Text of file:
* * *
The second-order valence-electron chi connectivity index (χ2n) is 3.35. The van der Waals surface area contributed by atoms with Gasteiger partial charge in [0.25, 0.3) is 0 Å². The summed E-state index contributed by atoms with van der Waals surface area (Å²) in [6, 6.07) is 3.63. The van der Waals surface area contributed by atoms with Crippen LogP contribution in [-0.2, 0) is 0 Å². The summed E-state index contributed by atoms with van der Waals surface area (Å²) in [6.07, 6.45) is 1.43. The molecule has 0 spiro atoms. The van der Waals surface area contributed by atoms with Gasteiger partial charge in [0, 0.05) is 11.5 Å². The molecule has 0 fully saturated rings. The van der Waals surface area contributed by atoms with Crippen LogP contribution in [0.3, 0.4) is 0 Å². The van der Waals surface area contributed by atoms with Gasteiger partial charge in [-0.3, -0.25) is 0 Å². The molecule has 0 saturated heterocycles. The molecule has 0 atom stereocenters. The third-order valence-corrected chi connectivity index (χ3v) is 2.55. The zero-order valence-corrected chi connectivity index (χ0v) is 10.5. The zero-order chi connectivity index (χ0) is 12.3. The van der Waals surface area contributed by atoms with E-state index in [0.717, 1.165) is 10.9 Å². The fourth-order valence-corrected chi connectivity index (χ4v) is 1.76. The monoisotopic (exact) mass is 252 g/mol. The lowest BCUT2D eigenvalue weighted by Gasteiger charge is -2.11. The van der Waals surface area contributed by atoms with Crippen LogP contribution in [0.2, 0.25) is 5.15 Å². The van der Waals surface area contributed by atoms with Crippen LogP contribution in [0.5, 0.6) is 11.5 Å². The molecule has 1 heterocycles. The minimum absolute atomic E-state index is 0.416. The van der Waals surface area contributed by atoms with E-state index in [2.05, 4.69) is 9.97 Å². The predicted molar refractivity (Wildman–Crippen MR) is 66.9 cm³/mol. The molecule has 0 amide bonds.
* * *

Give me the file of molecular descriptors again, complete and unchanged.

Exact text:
The second-order valence-electron chi connectivity index (χ2n) is 3.35. The van der Waals surface area contributed by atoms with Gasteiger partial charge in [0.25, 0.3) is 0 Å². The summed E-state index contributed by atoms with van der Waals surface area (Å²) in [6, 6.07) is 3.63. The van der Waals surface area contributed by atoms with Crippen LogP contribution in [-0.2, 0) is 0 Å². The summed E-state index contributed by atoms with van der Waals surface area (Å²) in [6.07, 6.45) is 1.43. The molecule has 0 spiro atoms. The van der Waals surface area contributed by atoms with Gasteiger partial charge in [0, 0.05) is 11.5 Å². The molecule has 0 fully saturated rings. The van der Waals surface area contributed by atoms with Crippen LogP contribution in [0.3, 0.4) is 0 Å². The van der Waals surface area contributed by atoms with Gasteiger partial charge in [-0.3, -0.25) is 0 Å². The molecule has 0 saturated heterocycles. The molecule has 0 atom stereocenters. The third-order valence-corrected chi connectivity index (χ3v) is 2.55. The zero-order valence-corrected chi connectivity index (χ0v) is 10.5. The zero-order chi connectivity index (χ0) is 12.3. The van der Waals surface area contributed by atoms with E-state index in [0.717, 1.165) is 10.9 Å². The fourth-order valence-corrected chi connectivity index (χ4v) is 1.76. The monoisotopic (exact) mass is 252 g/mol. The lowest BCUT2D eigenvalue weighted by Gasteiger charge is -2.11. The van der Waals surface area contributed by atoms with Crippen LogP contribution in [0.2, 0.25) is 5.15 Å². The van der Waals surface area contributed by atoms with Crippen LogP contribution in [0.5, 0.6) is 11.5 Å². The molecule has 1 heterocycles. The minimum absolute atomic E-state index is 0.416. The van der Waals surface area contributed by atoms with E-state index in [2.05, 4.69) is 9.97 Å². The predicted molar refractivity (Wildman–Crippen MR) is 66.9 cm³/mol. The molecule has 0 amide bonds.